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The problems with going to Mars

Updated on December 22, 2016

If we are to launch a manned mission to Mars, then we will have to overcome many problems to get there. From price to astronaut health there will be many difficulties on the road to Mars. This hub analyses, in detail, the possibilities for such a trip to become real

The distance

Earth and Mars, at their closest points are 150 times further away from each other than the Earth and the moon are at their average. This means that you need more fuel for the journey, and fuel is heavy so you will need bigger rockets to transport it. The vast distance that you need to travel for a long time too.

The time

A trip to Mars would take in the region of eight months. The long travel time means that 16 month’s worth of food would need to be taken on top of the food that would be eaten whilst on Mars. To avoid taking all the food on the journey with the astronauts NASA say that they will send the food to be eaten on Mars and on the return journey on a mission beforehand. NASA will also grow plants for food and oxygen so they won’t have to take all the oxygen too, however if anything happened to the plants then things would go horribly wrong.

The price

Estimates on the price of the mission range from around 100 billion dollars to somewhere closer to 1 trillion dollars. The cost of this mission is very high so many people won’t want governments spending that sort of money on a mission that they may not feel helps them, even though it probably will have a positive impact on their lives. To counter this problem governments will have to co-operate and an agreement will have to be made for a multi-national co-operation. This agreement may be hard to make work but if it did then it could help sooth political tensions.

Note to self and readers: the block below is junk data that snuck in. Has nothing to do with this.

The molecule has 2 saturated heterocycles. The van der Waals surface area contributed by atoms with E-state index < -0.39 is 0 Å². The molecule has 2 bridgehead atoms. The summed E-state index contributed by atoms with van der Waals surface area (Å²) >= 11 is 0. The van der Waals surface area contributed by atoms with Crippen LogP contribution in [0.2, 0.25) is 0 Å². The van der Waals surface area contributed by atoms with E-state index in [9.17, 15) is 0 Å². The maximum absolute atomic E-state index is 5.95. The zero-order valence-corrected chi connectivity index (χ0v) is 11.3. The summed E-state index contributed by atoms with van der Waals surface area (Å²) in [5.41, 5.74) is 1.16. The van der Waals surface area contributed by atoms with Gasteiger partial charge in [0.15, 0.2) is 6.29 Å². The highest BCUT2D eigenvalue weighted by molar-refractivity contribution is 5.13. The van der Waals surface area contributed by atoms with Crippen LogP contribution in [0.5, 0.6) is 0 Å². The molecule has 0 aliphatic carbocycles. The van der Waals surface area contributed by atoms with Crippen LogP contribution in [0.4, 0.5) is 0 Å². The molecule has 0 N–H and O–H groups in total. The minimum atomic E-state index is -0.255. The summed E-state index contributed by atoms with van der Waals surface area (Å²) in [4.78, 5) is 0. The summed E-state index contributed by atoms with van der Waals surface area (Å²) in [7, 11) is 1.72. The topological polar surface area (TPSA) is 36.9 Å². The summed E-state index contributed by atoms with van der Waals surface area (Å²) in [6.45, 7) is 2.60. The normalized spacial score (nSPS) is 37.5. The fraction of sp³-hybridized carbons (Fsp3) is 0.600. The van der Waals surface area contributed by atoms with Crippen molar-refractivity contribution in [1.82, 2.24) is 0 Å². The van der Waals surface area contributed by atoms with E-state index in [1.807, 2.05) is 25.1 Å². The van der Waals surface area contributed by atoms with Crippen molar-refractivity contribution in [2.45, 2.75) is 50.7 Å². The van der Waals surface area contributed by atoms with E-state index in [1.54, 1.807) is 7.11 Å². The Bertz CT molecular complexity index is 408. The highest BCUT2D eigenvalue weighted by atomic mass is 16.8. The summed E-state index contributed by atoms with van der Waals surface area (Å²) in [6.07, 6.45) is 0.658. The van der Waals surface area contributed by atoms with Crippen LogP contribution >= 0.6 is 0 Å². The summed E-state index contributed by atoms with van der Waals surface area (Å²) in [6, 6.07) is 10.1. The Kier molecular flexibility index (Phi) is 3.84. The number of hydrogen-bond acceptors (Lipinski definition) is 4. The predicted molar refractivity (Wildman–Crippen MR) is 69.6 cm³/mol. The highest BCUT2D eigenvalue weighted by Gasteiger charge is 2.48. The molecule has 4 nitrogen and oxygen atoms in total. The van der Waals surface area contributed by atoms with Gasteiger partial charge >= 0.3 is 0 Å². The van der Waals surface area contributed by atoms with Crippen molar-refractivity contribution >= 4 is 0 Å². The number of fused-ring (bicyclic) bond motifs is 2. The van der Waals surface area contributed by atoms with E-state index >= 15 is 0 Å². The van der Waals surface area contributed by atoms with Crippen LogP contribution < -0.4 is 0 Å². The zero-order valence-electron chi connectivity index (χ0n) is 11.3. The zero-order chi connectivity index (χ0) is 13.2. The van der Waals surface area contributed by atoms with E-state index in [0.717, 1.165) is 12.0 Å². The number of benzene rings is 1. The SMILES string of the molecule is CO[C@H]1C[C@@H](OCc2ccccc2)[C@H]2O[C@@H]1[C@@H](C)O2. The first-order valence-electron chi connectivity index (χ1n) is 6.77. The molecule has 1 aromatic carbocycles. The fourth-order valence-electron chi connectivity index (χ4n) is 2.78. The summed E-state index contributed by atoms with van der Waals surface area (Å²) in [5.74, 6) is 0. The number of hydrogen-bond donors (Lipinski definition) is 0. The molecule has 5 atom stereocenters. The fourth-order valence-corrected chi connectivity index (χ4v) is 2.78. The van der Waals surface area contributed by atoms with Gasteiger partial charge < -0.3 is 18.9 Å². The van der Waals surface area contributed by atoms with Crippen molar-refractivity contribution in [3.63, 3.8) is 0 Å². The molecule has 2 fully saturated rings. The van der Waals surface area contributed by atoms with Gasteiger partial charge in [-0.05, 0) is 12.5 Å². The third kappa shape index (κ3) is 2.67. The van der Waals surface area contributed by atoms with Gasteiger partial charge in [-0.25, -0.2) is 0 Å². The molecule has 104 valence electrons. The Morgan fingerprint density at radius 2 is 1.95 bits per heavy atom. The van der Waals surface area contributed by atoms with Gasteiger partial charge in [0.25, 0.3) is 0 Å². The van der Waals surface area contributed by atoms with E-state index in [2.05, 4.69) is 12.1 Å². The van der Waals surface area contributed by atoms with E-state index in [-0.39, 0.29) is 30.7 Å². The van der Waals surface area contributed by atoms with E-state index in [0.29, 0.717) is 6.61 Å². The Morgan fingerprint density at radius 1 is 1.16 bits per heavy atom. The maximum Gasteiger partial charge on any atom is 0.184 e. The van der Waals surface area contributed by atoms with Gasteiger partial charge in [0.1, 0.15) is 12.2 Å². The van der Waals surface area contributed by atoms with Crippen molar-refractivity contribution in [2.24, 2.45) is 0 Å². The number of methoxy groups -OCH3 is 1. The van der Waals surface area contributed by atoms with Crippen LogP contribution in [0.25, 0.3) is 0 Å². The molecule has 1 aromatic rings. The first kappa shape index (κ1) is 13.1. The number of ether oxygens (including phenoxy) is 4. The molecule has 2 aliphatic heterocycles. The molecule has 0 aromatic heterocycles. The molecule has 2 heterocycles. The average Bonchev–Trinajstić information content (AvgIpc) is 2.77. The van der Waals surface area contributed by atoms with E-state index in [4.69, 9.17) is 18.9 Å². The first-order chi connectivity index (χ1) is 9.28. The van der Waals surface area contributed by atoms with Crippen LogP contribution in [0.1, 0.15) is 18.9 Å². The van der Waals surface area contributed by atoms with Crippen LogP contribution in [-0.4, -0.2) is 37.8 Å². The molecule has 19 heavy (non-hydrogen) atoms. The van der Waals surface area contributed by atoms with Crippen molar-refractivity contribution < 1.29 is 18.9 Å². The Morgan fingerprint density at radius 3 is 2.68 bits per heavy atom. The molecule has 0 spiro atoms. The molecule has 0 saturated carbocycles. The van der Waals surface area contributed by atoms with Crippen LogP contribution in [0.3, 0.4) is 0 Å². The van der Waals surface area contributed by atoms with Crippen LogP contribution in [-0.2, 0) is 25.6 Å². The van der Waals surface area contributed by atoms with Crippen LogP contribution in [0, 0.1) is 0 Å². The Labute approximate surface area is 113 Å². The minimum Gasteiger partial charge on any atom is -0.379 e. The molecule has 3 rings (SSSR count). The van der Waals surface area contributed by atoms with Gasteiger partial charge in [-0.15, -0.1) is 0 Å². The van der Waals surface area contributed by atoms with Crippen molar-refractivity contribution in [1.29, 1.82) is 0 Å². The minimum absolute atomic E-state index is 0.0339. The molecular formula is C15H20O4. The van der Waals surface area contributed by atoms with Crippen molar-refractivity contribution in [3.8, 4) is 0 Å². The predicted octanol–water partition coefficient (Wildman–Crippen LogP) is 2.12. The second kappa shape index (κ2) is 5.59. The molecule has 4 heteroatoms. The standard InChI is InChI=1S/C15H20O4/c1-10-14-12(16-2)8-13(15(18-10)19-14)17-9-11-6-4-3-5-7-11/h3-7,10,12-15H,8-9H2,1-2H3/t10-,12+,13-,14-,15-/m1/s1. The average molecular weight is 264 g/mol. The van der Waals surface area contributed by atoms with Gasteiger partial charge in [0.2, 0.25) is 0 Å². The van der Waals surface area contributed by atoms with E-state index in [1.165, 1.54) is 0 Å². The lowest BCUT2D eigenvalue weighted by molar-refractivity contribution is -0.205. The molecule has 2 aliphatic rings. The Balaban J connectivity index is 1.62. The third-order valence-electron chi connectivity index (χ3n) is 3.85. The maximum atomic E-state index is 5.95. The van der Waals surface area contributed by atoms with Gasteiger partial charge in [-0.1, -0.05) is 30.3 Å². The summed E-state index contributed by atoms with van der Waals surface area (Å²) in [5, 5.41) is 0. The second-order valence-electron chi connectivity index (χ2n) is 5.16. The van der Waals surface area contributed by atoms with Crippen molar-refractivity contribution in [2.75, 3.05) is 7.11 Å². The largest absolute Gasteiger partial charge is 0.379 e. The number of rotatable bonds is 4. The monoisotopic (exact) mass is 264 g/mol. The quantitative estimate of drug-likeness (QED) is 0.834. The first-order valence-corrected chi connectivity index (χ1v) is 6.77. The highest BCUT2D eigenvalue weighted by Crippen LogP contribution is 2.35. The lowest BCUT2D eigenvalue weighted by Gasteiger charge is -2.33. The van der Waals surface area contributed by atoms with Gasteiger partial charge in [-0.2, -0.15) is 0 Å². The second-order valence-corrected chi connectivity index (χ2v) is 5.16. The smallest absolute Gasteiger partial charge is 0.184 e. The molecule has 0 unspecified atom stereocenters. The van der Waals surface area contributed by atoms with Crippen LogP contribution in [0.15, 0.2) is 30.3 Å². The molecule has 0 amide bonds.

Health risks

The astronauts on board the mission will have to be able to accept that their bodies won’t be in such good shape when they return to Earth, for example:

  • Weightlessness causes bone and muscle loss. When they arrive on Mars they may not be able to walk unaided- this could potentially be catastrophic to the mission. The astronauts who go will have to be strong beforehand so they won’t be as weak when they arrive. They will also will have to do a lot of exercise to stave off the effects.

  • Radiation is one of the worst problems for a mission as astronauts will be exposed to an average of 0.66 Sieverts of radiation. An astronaut’s lifetime limit is 1 seivert. The worst problem is that occasionally the sun fires vast amounts of radiation at once, the Earth’s magnetic field shields us from it- but on the journey to Mars it could kill the crew pretty quickly. Also, upon return to Earth the astronauts risk of getting cancer will have gone up because of the damage done to their cells.

  • Going mad- astronauts will be confined to a spaceship with just a few other people to speak to properly. Astronauts could get annoyed at other crewmates because they will be in close quarters for a long period of time. Also, they won’t get a clear view of the Earth and sometimes no view at all, this could lead to them feeling very isolated and alone.

  • No hospitals- if an astronaut were to fall ill then they would have very little help apart from the small amount of medical supplies on board. There would be no hospital to go to.

Do you think humans will have been to Mars by the end of the century?

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Conclusion

Although you can see Mars in the night’s sky- it is very difficult to actually get there because of the colossal size of the solar system, the galaxy and the universe. Space is hard- even getting to the International Space Station is hard. And going to Mars is even harder.

But with some effort I think that it will be possible for men and women to travel to one of our nearest neighbours and one day, probably not in our lifetimes, we may be able to travel to other star systems.

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